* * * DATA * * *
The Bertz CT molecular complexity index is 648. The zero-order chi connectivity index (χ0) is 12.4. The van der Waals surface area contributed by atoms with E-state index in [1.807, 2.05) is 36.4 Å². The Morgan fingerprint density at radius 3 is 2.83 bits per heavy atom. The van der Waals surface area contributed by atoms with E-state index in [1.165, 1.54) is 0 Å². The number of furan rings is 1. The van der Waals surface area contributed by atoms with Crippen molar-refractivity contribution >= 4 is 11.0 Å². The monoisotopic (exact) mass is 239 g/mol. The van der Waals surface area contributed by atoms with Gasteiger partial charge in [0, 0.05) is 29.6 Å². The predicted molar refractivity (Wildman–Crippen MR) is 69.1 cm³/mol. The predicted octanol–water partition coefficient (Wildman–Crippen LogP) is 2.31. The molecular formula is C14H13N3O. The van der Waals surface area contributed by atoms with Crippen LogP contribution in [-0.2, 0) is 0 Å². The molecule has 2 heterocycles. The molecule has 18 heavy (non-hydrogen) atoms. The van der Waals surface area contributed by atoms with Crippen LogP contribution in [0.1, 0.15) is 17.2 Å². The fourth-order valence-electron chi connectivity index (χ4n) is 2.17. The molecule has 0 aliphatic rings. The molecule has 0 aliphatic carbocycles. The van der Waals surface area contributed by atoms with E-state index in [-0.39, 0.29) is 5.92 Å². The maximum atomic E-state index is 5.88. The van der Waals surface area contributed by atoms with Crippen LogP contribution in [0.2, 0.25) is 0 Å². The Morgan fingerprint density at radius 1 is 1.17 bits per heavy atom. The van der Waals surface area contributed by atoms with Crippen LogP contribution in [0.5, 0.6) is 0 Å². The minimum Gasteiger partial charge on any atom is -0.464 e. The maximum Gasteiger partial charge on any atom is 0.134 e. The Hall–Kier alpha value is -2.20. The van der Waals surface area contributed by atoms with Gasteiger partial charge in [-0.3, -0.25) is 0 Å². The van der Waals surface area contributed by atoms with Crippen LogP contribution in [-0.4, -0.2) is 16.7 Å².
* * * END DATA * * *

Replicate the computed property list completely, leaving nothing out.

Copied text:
The Bertz CT molecular complexity index is 648. The zero-order chi connectivity index (χ0) is 12.4. The van der Waals surface area contributed by atoms with E-state index in [1.807, 2.05) is 36.4 Å². The Morgan fingerprint density at radius 3 is 2.83 bits per heavy atom. The van der Waals surface area contributed by atoms with E-state index in [1.165, 1.54) is 0 Å². The number of furan rings is 1. The van der Waals surface area contributed by atoms with Crippen molar-refractivity contribution >= 4 is 11.0 Å². The monoisotopic (exact) mass is 239 g/mol. The van der Waals surface area contributed by atoms with Gasteiger partial charge in [0, 0.05) is 29.6 Å². The predicted molar refractivity (Wildman–Crippen MR) is 69.1 cm³/mol. The predicted octanol–water partition coefficient (Wildman–Crippen LogP) is 2.31. The molecular formula is C14H13N3O. The van der Waals surface area contributed by atoms with Crippen LogP contribution in [-0.2, 0) is 0 Å². The molecule has 2 heterocycles. The molecule has 18 heavy (non-hydrogen) atoms. The van der Waals surface area contributed by atoms with Crippen LogP contribution in [0.1, 0.15) is 17.2 Å². The fourth-order valence-electron chi connectivity index (χ4n) is 2.17. The molecule has 0 aliphatic rings. The molecule has 0 aliphatic carbocycles. The van der Waals surface area contributed by atoms with E-state index in [-0.39, 0.29) is 5.92 Å². The maximum atomic E-state index is 5.88. The van der Waals surface area contributed by atoms with Crippen LogP contribution in [0.2, 0.25) is 0 Å². The Morgan fingerprint density at radius 1 is 1.17 bits per heavy atom. The van der Waals surface area contributed by atoms with Crippen LogP contribution in [0.5, 0.6) is 0 Å². The minimum Gasteiger partial charge on any atom is -0.464 e. The maximum Gasteiger partial charge on any atom is 0.134 e. The Hall–Kier alpha value is -2.20. The van der Waals surface area contributed by atoms with Gasteiger partial charge in [-0.3, -0.25) is 0 Å². The van der Waals surface area contributed by atoms with Crippen LogP contribution in [-0.4, -0.2) is 16.7 Å².